Etam: Achtung: Learning From Germany’s Energy Shambles

In 1880, a great author, Mark Twain, whom you may never hear spoken of again because he had the audacity to write in the vernacular of the day, wrote an […]
Published on February 7, 2024

In 1880, a great author, Mark Twain, whom you may never hear spoken of again because he had the audacity to write in the vernacular of the day, wrote an extremely funny essay called The Awful German Language. “Surely there is not another language that is so slipshod and systemless, and so slippery and elusive to the grasp…There are ten parts of speech, and they are all troublesome…Now let the candidate for the asylum try to memorize those variations, and see how soon he will be elected…In German, a young lady has no sex, while a turnip has…a tree is male, its buds are female, its leaves are neuter; horses are sexless, dogs are male, cats are female-tomcats included, of course; a person’s mouth, neck, bosom, elbows, fingers, nails, feet, and body are of the male sex, and his head is male or neuter according to the word selected to signify it…My philological studies have satisfied me that a gifted person ought to learn English (barring spelling and pronouncing) in thirty hours, French in thirty days, and German in thirty years.”

I have no idea if his synopsis is sound, but I do know it is funny as hell and it comes leaping to mind upon any contemplation at all of Germany’s current energy mess. I can’t think of a better turn of phrase than to describe it as slipshod and systemless and slippery and elusive to the grasp.

The lunacy began more than a decade ago, but it took a few years before serious consequences started to appear. They are here now, in full force. Primary among them was the decision to shut down all nuclear power in the country with no suitable base load replacement other than… coal, the last imaginable energy source one could imagine Germany purposely pursuing after a decade of their energy transition shouting. In what had to have been a staggeringly embarrassing moment, the German government even went as far as destroying a village to expand a coal mine. In 2023, not 1923.

To be fair, Germany’s energy demise was hastened by the Russian war and subsequent loss of Russian gas (and to be even more fair, I recognize that as a Canadian I have absolutely no moral high ground to ridicule anyone else’s government). As The Economist put it: “By weaponising the natural gas on which Germany’s mighty industrial base relies, the Russian president is weakening the world’s fourth-biggest economy and its third-biggest exporter of goods.”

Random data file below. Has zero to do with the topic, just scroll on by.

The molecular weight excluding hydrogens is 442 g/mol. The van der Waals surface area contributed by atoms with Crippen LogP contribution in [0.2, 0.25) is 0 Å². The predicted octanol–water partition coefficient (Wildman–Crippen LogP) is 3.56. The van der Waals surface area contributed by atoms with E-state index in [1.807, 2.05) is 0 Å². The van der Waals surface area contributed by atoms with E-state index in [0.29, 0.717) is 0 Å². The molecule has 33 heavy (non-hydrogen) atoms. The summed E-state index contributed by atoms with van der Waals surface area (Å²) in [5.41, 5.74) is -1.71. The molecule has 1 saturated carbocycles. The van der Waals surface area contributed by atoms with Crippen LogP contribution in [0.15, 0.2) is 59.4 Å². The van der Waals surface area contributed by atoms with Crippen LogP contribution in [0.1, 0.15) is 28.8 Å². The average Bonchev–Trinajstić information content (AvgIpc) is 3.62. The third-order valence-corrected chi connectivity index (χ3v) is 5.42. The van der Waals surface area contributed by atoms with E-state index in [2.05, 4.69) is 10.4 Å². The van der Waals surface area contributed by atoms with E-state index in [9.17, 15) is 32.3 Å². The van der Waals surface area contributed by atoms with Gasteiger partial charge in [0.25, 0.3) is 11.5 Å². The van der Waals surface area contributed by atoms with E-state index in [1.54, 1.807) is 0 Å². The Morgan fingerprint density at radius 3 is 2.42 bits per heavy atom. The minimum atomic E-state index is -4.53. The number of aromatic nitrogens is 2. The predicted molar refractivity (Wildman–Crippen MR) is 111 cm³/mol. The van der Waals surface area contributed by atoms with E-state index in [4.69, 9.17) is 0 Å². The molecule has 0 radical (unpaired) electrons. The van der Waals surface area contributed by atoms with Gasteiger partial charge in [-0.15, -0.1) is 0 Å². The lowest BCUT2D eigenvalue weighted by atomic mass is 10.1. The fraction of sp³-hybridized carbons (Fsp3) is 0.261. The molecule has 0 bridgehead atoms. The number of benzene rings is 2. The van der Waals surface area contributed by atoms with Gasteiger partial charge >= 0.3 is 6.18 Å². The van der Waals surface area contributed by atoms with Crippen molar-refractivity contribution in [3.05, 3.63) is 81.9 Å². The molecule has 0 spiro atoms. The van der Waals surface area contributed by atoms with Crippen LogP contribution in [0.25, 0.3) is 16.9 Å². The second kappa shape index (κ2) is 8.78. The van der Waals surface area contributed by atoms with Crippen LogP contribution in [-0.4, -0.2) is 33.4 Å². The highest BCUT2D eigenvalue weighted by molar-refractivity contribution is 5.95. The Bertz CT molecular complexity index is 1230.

But that was an accelerant, and not the match. For more than a decade, Germany has been not just turning away from fossil fuels faster than possible, it has fed mightily into the global narrative that fossil fuels were last century’s news. The overarching anti-hydrocarbon stance, that to maintain a cent in any fossil fuel investment was to risk good money on soon-to-be ‘stranded assets’, has been allowed to take over the public discourse as a fact, with no opposition from even the likes of those now in a very bad spot for allowing these concepts to take root as modern energy givens.

The German war on hydrocarbons is all the more peculiar because of the way in which the country has wrapped almost its entire industrial strategy around them. A physicist named Shaun Maguire outlined it well on Twitter, and thank heavens for people with weird fascinations. (@shaunmmaguire: “I’ve been obsessed with the chemicals industry since I was a kid.”)

Mr Maguire wrote an illuminating thread on Germany’s economy and its relationship to both energy and chemicals (an epic quote right off the top: “Germany’s decision to shut down their nuclear facilities was one of the stupidest political decisions in history. Most of their economy is based on turning energy into chemicals.”).

A profile of Ludwigshafen points out some startling facts. First, the place is enormous. BASF, the massive chemical company, has a ten square kilometre facility in the city with its own transit system.

Ludwigshafen consumes about as much natural gas as Switzerland. The output from Ludwigshafen, per BASF’s website, supports: Agriculture, Automotive/Transportation, Chemicals, Construction, Electronics/Electric, Energy & Resources, Furniture & Wood, Home Care and Industrial/Institutional Cleaning Solutions, Nutrition, Packaging & Print, Paints & Coatings, Personal Care/Hygiene, Pharmaceuticals, Plastics & Rubber, Pulp & Paper, and, finally, Textiles, Leather & Footware. The website has pull-down menus for each category that outline a dizzying array of pretty much everything you’ve ever laid your hands on that wasn’t breathing, photosynthesizing, or dug out of the ground.